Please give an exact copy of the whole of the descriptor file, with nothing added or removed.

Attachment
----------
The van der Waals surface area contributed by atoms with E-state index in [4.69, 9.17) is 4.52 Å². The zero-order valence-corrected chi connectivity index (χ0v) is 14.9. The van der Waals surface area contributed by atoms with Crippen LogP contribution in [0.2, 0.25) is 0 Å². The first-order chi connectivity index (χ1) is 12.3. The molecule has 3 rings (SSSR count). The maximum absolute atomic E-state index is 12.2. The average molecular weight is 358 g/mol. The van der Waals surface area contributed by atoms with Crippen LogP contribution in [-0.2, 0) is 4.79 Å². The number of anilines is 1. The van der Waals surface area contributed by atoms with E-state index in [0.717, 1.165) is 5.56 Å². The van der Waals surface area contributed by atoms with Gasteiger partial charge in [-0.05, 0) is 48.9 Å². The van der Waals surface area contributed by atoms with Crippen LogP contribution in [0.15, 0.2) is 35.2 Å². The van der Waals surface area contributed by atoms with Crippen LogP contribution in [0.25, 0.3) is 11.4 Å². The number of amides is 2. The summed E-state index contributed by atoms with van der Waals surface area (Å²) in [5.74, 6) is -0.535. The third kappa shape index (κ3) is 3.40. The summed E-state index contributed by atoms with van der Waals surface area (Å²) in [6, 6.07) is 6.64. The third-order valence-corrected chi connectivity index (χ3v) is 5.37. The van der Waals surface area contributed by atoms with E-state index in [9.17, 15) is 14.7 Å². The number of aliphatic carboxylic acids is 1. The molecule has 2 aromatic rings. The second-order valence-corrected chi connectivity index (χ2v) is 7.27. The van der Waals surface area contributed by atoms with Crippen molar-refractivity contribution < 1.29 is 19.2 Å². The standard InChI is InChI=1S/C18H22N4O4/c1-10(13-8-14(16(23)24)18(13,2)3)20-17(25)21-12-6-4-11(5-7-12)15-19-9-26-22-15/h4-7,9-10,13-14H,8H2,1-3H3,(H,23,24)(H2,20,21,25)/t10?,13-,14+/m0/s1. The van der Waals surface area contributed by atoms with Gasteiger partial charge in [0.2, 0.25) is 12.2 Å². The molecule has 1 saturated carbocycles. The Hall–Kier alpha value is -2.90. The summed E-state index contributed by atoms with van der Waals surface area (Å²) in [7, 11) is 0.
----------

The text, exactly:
The van der Waals surface area contributed by atoms with E-state index in [4.69, 9.17) is 4.52 Å². The zero-order valence-corrected chi connectivity index (χ0v) is 14.9. The van der Waals surface area contributed by atoms with Crippen LogP contribution in [0.2, 0.25) is 0 Å². The first-order chi connectivity index (χ1) is 12.3. The molecule has 3 rings (SSSR count). The maximum absolute atomic E-state index is 12.2. The average molecular weight is 358 g/mol. The van der Waals surface area contributed by atoms with Crippen LogP contribution in [-0.2, 0) is 4.79 Å². The number of anilines is 1. The van der Waals surface area contributed by atoms with E-state index in [0.717, 1.165) is 5.56 Å². The van der Waals surface area contributed by atoms with Gasteiger partial charge in [-0.05, 0) is 48.9 Å². The van der Waals surface area contributed by atoms with Crippen LogP contribution in [0.15, 0.2) is 35.2 Å². The van der Waals surface area contributed by atoms with Crippen LogP contribution in [0.25, 0.3) is 11.4 Å². The number of amides is 2. The summed E-state index contributed by atoms with van der Waals surface area (Å²) in [5.74, 6) is -0.535. The third kappa shape index (κ3) is 3.40. The summed E-state index contributed by atoms with van der Waals surface area (Å²) in [6, 6.07) is 6.64. The third-order valence-corrected chi connectivity index (χ3v) is 5.37. The van der Waals surface area contributed by atoms with E-state index in [9.17, 15) is 14.7 Å². The number of aliphatic carboxylic acids is 1. The molecule has 2 aromatic rings. The second-order valence-corrected chi connectivity index (χ2v) is 7.27. The van der Waals surface area contributed by atoms with Crippen molar-refractivity contribution < 1.29 is 19.2 Å². The standard InChI is InChI=1S/C18H22N4O4/c1-10(13-8-14(16(23)24)18(13,2)3)20-17(25)21-12-6-4-11(5-7-12)15-19-9-26-22-15/h4-7,9-10,13-14H,8H2,1-3H3,(H,23,24)(H2,20,21,25)/t10?,13-,14+/m0/s1. The van der Waals surface area contributed by atoms with Gasteiger partial charge in [0.2, 0.25) is 12.2 Å². The molecule has 1 saturated carbocycles. The Hall–Kier alpha value is -2.90. The summed E-state index contributed by atoms with van der Waals surface area (Å²) in [7, 11) is 0.